Over the weekend, President Obama and other national leaders traveled to Selma, Alabama to commemorate the fiftieth anniversary of the march on Selma. The events of that day in particular, and of the Civil Rights movement in general, remind us of an important truth: Religion and politics do go together—a democratic version of the latter cannot be sustained without the former.
Mark Luther King recognized that American law was accountable to divine law—much in the same way that Richard John Neuhaus spoke of America’s “Under God” in the Pledge of Allegiance as meaning that America is a nation committed to God’s judgment over it. The Civil Rights movement awakened America to its brutality and barbarism. The Civil Rights movement invoked God as the judge over the affairs of man. The religious roots of the Civil Rights movement made America a more humane place.
“Freedom's chances coincide with those of the evangelical message,” wrote Jacques Maritain in “Christianity and Democracy.” The project of democracy is nourished by institutions that stand between the individual and the state, institutions that guide both the individual and the state into what Francis Schaeffer referred to as “true truth;” institutions that work to combat the dictatorship of relativism. Apart from the religious truths that hold the state accountable through its citizenry, there is no lasting democracy, but simply majoritarianism. A state unaccountable to its actions is no longer a state, but a god.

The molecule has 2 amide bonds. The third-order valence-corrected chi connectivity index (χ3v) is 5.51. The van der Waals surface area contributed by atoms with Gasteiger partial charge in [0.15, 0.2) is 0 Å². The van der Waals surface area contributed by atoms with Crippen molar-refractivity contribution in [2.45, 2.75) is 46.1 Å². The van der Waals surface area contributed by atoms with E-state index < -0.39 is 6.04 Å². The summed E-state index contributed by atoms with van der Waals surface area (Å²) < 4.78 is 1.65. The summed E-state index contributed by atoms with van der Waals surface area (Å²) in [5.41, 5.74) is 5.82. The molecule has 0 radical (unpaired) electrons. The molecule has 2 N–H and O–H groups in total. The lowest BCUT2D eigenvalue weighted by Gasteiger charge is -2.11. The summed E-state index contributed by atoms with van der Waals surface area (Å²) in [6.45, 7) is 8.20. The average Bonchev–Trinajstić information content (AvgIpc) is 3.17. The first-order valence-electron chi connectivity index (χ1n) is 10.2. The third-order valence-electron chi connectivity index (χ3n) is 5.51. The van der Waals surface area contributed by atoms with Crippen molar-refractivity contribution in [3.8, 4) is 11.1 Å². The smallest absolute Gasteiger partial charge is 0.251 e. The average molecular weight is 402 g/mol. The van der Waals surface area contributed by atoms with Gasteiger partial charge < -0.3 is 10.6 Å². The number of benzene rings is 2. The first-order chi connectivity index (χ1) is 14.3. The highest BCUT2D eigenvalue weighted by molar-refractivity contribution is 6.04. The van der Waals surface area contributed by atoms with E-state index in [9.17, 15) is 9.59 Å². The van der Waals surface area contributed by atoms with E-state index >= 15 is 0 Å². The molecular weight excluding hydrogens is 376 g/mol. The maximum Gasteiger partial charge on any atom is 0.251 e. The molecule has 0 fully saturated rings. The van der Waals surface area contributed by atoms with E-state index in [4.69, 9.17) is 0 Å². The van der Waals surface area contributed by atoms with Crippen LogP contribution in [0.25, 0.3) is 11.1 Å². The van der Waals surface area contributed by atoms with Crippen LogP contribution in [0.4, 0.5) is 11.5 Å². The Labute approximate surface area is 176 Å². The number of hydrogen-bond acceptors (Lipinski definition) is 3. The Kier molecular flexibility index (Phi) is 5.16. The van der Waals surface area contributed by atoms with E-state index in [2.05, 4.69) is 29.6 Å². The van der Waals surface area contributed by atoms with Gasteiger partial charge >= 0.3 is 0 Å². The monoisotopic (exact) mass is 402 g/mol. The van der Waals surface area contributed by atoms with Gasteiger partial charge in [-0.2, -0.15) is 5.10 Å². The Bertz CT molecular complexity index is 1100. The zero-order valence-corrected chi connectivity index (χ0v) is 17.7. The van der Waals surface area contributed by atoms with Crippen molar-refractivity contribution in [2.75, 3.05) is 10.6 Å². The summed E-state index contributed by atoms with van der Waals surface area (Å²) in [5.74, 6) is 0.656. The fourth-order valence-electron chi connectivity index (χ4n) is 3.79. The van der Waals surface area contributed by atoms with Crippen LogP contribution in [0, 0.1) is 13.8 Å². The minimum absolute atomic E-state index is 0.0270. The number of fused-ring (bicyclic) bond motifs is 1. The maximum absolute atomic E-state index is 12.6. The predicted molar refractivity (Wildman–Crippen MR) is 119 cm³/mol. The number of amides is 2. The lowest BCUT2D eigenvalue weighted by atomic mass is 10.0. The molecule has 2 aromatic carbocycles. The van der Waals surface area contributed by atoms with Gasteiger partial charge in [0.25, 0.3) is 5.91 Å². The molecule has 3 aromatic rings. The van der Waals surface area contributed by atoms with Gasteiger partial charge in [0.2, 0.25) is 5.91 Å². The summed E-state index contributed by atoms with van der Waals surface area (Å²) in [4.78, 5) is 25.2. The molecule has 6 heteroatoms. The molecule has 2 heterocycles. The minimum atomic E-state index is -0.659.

The lessons of King and Maritain remind us there is no intelligible hope or sustainable vision for achieving a humane democracy that doesn’t descend into barbarism apart from mediating institutions anchored and motivated by transcendent authority. This means religion and politics.
Few claims are more controversial in American life today than the call to replenish our public life with more religion, not less. But there’s no claim more necessary for reviving our democratic order than the claim that the democratic order is not an end to itself.
Selma should inspire us to commit to what Maritain calls the “common task of heroic renewal.” It is a commitment to vigilantly denounce the latent barbarisms that would tear our democratic order asunder.
I never voted for Barack Obama. I was, however, deeply moved this weekend when I saw President Obama speaking against a backdrop that included the Edmund Pettus Bridge, an icon that symbolizes one of America’s past and ongoing tensions. It was the best of America’s religious character that helped to install President Obama as the Chief Executive of this land—a character worth guarding and perfecting still.
Andrew Walker is Director of Policy Studies at The Ethics and Religious Liberty Commission and a PhD student in Christian Ethics at The Southern Baptist Theological Seminary. Image adapted from Alliance Defending Freedom.
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